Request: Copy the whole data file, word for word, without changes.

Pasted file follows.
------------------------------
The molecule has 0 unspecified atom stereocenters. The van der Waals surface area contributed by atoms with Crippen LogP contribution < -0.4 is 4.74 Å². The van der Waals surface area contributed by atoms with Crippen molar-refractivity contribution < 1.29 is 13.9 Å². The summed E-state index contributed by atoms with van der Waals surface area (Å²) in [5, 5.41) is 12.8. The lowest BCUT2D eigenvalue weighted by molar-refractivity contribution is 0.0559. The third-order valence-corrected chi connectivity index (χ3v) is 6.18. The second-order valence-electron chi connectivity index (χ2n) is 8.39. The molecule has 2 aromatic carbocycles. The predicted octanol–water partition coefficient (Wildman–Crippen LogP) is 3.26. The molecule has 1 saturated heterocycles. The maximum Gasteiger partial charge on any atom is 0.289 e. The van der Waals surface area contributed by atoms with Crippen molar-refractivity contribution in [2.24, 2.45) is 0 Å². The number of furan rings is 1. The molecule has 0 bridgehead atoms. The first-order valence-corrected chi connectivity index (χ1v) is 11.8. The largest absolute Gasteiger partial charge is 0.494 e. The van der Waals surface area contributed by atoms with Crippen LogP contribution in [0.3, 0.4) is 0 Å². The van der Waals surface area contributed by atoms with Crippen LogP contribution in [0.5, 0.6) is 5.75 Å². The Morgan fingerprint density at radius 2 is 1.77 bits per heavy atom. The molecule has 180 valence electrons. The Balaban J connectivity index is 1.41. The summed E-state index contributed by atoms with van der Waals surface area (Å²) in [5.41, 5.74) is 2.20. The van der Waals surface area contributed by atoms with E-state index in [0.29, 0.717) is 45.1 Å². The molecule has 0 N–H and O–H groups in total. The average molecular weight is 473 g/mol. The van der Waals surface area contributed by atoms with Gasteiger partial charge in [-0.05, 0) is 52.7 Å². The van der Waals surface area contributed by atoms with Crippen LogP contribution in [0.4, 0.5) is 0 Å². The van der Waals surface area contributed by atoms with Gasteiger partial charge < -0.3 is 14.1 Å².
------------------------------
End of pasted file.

The molecule has 0 unspecified atom stereocenters. The van der Waals surface area contributed by atoms with Crippen LogP contribution < -0.4 is 4.74 Å². The van der Waals surface area contributed by atoms with Crippen molar-refractivity contribution < 1.29 is 13.9 Å². The summed E-state index contributed by atoms with van der Waals surface area (Å²) in [5, 5.41) is 12.8. The lowest BCUT2D eigenvalue weighted by molar-refractivity contribution is 0.0559. The third-order valence-corrected chi connectivity index (χ3v) is 6.18. The second-order valence-electron chi connectivity index (χ2n) is 8.39. The molecule has 2 aromatic carbocycles. The predicted octanol–water partition coefficient (Wildman–Crippen LogP) is 3.26. The molecule has 1 saturated heterocycles. The maximum Gasteiger partial charge on any atom is 0.289 e. The van der Waals surface area contributed by atoms with Crippen molar-refractivity contribution in [2.24, 2.45) is 0 Å². The number of furan rings is 1. The molecule has 0 bridgehead atoms. The first-order valence-corrected chi connectivity index (χ1v) is 11.8. The largest absolute Gasteiger partial charge is 0.494 e. The van der Waals surface area contributed by atoms with Crippen LogP contribution in [0.3, 0.4) is 0 Å². The van der Waals surface area contributed by atoms with Crippen LogP contribution in [0.5, 0.6) is 5.75 Å². The Morgan fingerprint density at radius 2 is 1.77 bits per heavy atom. The molecule has 180 valence electrons. The Balaban J connectivity index is 1.41. The summed E-state index contributed by atoms with van der Waals surface area (Å²) in [5.41, 5.74) is 2.20. The van der Waals surface area contributed by atoms with E-state index in [0.29, 0.717) is 45.1 Å². The molecule has 0 N–H and O–H groups in total. The average molecular weight is 473 g/mol. The van der Waals surface area contributed by atoms with Gasteiger partial charge in [-0.05, 0) is 52.7 Å². The van der Waals surface area contributed by atoms with Crippen LogP contribution in [0.4, 0.5) is 0 Å². The van der Waals surface area contributed by atoms with Gasteiger partial charge < -0.3 is 14.1 Å².